Timeline context

Time is a hard concept to comprehend, given that the United States has been a nation for only 230 years, and our lives are so short. We forget that it was a colony for 156 years before that (1620 to 1776). Between the founding of Poverty Point (2400 BC) and Columbus (1492 AD) is a period of almost 4000 years, and Poverty Point at its height (1500 BC) was 3000 years earlier than Columbus at 1492 AD. Our lack of experience with such long time spans, and what might have been acomplished in them, is one of the major stumbling blocks to our understanding of human accomplishments in prehistory.


Wakefield, J.S., and R.M. De Jonge, Rocks & Rows, Sailing Routes across the Atlantic and the Copper Trade, 2010, (ISBN 978-0-917054-20-4.) See 

Gibson, J.L., The Ancient Mounds of Poverty Point, Place of the Rings, University Press of Florida, 2001 (ISBN 0- 8130-2551-6), pgs 3, 82

De Jonge, R.M., and Wakefield, J.S, How the Sungod Rea­ched America c.2500 BC, A Guide to Megalithic Sites, 2002 (ISBN 0-917054-19-9). See 

Kennedy, R.G., Hidden Cities: The Discovery and Loss of Ancient North American Civilization, Penguin Bks, NY 1994 (ISBN 0‑14‑02.5­527‑3) 

Wood, D.J., “Bronze Age Michigan”, Ancient American, Vol. 8, Number 51. 

Drier, R.W., Du Temple, O.J., Prehistoric Copper Mining in the Lake Superior Region, A Collection of Reference Articles, published privately, 1961, and reprinted in 2005 

Drews, R., The End of the Bronze Age, Changes in Warfare and the Catastrophe c.1200 BC, Princeton University Press, Princeton, N.J., 1993. (ISBN 0-691-04811-8) 
May, W., and Joseph, F., “Egyptian Mortuary Statuette Found in N. Illinois”, Ancient American, Vol.10, No.64 

Schertz, J., Old Water Levels and Waterways during the Ancient Copper Mining Era, Dept. Of Civil & Environmental Engineering, Madison, Wis, 1999

Jewell, R., Ancient Mines of Kitchi-Gummi, Cypriot/Minoan Traders in North America, Jewell Histories, Pa 2004 (ISBN 0-9678413-3-X) 

Byrd, K., The Poverty Point Culture, Local Manifestations, Subsistence Practices, and Trade Networks, incl: Bruseth, J., “Poverty Point Development as Seen at the Cedarland and Claiborne Sites, Southern Mississippi”, Geoscience Publications, Louisiana State University, Baton Rouge, La, 1990 (ISBN 0-938909-  50-9)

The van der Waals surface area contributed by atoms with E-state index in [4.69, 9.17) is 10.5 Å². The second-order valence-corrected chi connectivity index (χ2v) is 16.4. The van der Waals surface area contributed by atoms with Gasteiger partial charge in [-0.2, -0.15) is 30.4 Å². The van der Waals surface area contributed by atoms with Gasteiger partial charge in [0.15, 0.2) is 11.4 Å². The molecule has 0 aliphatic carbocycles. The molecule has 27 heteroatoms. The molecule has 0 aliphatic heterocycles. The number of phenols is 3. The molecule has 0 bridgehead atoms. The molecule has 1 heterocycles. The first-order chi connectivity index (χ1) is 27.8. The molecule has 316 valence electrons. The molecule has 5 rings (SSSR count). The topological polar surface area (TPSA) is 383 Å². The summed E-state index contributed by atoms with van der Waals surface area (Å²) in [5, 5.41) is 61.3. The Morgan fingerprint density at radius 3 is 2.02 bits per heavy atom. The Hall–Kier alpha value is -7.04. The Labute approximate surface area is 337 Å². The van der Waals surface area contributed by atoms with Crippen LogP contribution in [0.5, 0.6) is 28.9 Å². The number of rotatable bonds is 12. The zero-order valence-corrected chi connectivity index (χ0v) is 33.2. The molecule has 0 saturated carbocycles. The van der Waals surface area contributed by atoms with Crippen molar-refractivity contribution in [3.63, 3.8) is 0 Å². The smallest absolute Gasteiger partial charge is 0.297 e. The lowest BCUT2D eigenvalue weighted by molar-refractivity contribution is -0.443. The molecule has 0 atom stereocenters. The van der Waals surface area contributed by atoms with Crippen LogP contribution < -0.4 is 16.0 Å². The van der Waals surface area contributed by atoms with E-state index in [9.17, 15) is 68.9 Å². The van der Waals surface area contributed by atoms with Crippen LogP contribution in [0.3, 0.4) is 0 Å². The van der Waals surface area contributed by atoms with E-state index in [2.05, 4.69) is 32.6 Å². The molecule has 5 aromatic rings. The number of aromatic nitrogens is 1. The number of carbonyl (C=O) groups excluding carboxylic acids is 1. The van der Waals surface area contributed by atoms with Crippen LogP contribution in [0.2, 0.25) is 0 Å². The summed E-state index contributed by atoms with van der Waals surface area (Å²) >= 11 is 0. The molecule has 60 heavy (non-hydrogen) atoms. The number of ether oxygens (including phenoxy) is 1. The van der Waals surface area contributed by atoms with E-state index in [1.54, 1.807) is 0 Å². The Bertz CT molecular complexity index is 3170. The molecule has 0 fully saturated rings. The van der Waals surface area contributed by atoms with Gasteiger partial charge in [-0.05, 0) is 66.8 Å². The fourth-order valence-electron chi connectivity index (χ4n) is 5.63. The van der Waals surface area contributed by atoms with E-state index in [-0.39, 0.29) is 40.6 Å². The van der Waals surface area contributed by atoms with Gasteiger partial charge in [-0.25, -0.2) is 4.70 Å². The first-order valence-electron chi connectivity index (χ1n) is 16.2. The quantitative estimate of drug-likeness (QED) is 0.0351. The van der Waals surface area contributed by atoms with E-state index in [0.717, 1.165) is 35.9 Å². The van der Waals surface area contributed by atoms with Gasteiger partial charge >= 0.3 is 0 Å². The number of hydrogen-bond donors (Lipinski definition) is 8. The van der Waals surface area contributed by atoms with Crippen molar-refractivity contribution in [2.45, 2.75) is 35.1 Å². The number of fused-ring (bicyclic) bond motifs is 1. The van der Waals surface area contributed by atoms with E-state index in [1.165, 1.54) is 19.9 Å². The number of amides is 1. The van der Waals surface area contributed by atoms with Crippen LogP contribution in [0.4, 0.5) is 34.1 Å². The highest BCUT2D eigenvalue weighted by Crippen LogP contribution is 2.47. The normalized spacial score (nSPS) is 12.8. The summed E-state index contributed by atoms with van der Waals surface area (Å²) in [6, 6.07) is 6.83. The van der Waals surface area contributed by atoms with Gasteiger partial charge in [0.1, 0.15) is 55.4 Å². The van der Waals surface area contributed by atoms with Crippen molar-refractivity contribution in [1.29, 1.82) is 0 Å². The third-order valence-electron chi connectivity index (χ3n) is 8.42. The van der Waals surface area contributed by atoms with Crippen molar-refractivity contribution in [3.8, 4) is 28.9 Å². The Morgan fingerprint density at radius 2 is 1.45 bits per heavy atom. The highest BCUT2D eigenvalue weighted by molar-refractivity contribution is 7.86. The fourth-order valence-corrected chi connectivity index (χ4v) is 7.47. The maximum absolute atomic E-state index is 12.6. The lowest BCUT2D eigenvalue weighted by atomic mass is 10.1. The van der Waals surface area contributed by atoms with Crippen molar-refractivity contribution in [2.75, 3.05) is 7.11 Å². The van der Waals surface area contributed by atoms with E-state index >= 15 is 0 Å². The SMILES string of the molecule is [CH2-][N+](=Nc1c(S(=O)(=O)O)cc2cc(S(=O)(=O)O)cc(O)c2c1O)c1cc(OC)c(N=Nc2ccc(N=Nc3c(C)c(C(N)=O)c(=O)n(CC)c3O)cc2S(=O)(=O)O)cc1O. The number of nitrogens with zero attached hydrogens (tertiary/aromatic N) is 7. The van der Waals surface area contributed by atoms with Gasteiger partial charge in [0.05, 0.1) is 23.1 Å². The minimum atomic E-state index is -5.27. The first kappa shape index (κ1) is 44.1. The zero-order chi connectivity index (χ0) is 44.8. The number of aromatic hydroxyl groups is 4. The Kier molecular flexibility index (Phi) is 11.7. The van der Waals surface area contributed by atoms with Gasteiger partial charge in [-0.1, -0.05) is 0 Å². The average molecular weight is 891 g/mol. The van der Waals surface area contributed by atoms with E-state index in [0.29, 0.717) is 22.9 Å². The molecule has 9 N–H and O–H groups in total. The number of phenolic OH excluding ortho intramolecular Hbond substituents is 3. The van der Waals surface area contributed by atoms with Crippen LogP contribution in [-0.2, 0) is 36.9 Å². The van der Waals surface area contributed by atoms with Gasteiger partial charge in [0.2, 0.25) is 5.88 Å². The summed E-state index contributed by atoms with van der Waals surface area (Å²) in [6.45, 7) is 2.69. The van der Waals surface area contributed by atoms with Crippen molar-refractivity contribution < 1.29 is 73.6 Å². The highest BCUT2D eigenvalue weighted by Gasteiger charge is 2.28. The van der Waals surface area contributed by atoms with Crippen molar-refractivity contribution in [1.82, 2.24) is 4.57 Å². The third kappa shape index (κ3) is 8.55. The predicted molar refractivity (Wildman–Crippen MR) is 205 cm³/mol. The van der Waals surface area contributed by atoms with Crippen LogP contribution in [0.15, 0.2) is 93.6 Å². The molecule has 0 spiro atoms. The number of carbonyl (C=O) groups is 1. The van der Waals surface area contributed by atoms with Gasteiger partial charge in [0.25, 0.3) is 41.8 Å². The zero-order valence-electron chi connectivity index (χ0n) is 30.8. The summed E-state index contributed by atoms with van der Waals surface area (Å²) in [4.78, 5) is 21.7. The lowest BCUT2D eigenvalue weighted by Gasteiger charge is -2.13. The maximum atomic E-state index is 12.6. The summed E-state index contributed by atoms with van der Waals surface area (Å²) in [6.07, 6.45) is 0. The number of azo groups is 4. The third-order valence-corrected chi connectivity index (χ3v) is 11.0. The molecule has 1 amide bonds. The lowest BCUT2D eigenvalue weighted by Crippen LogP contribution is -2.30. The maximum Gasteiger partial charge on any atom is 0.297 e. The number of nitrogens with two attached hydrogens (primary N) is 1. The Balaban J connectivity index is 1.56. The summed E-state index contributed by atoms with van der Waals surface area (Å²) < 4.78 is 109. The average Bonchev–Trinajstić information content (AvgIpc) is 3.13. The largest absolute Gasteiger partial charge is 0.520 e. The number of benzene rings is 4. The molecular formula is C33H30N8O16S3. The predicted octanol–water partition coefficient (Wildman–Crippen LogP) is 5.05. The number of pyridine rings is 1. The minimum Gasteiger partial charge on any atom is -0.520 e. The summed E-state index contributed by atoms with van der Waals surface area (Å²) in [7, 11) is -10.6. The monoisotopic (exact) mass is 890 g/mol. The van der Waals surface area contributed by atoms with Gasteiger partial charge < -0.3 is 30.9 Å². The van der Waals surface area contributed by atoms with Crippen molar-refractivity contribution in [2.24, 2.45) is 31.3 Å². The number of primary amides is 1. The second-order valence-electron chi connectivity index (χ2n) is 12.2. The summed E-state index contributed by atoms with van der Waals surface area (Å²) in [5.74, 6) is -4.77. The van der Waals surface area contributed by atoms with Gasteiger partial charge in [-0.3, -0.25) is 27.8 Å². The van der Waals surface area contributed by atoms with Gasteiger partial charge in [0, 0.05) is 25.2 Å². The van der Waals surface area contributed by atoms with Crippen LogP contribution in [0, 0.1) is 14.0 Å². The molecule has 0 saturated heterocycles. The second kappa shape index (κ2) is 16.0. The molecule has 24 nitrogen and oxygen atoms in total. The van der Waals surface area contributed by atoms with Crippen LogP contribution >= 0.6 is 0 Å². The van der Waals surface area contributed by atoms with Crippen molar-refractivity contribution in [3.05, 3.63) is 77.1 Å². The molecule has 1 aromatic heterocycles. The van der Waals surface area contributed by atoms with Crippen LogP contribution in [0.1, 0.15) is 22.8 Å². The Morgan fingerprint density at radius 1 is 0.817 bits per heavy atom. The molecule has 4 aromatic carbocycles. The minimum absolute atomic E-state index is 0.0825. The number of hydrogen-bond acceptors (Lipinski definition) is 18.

Rydholm, F., Michigan Copper, The Untold Story, A History of Discovery, Winter Cabin Books, Marquette, Mich., 2006 (ISBN 0-9744679-2-8)

Byers, D., & Joseph, F., “A Minoan Pendant found in Ohio”, Ancient American, Vol 13, #83, July, 2009, p.6.

Ford, J.A., and Webb, C.H., “Poverty Point, a late Archaic Site in Louisiana” Vol.46: part 1, Anthropological Papers of the American Museum of Natural History, New York, 1956

Williams, M., Archaeological Excavations at the Jackson Landing/Mulatto Bayou, Archaeological Report No. 19, Mississippi Department of Archives and History, Jackson, 1987

Archaeologist Marco Giardino PhD, on the Claiborne site, pointing to areas saved under concrete slabs for future excavation. Behind him are the waterways of the Bayou, which have served both the ancient ports and the modern port. Hurricane Katrina blew 23 feet of water over the site where Marco is standing.

On the left is the west edge of the site of Claiborne, seen adjacent to barges docked in the newly dredged Port. (Port Benville Industrial Park, Mississippi; May 2010)

USGS map printed at REI from National Geographic TOPO on CD-ROM, scale 1:30,750
Approximate locations of Claiborne and Cedarland Archaeological sites, now within Port Benville Industrial Park. Mulatto Bayou Earthwork (12-18’ x 1200’), also indicated.

Google Map, satellite photo, showing overall location of sites (printed from Google Earth). The Space Center and the Industrial Park are boxed in red.

Above, the National Geographic sketch of the Uluburun ship, a trading vessel of 1300 BC, discovered wrecked off the Turkey coast. In its hold was found 10 tons of oxhide-shaped copper ingots, with half a ton of tin ingots, and other trading goods. Below the ship, left, one of the ingots from the wreck held by two ladies; in the middle, an ingot in the British Museum; to the right, some of the Uluburun ingots in the seabed. Below, an ingot found at Hagia Trihadha, Crete. Three found near Cagliari, Sardinia, were inscribed with a trident, a double axe, and an angular P. The trident was symbol for Poseidon, god of the Alanteans, who Plato says ran the metal trade in the Ocean named for them. The 3 supervised men (“Keftiu”- Minoans or Atlanteans) are carrying an oxhide and baskets of bun ingots, on the tomb wall of Rekh-Mi-Re at Thebes. The bearded Phoenician-looking man is carrying an ingot on the wall of the tomb of Huyat, also at Thebes. The two lowest ingots were found in Egypt.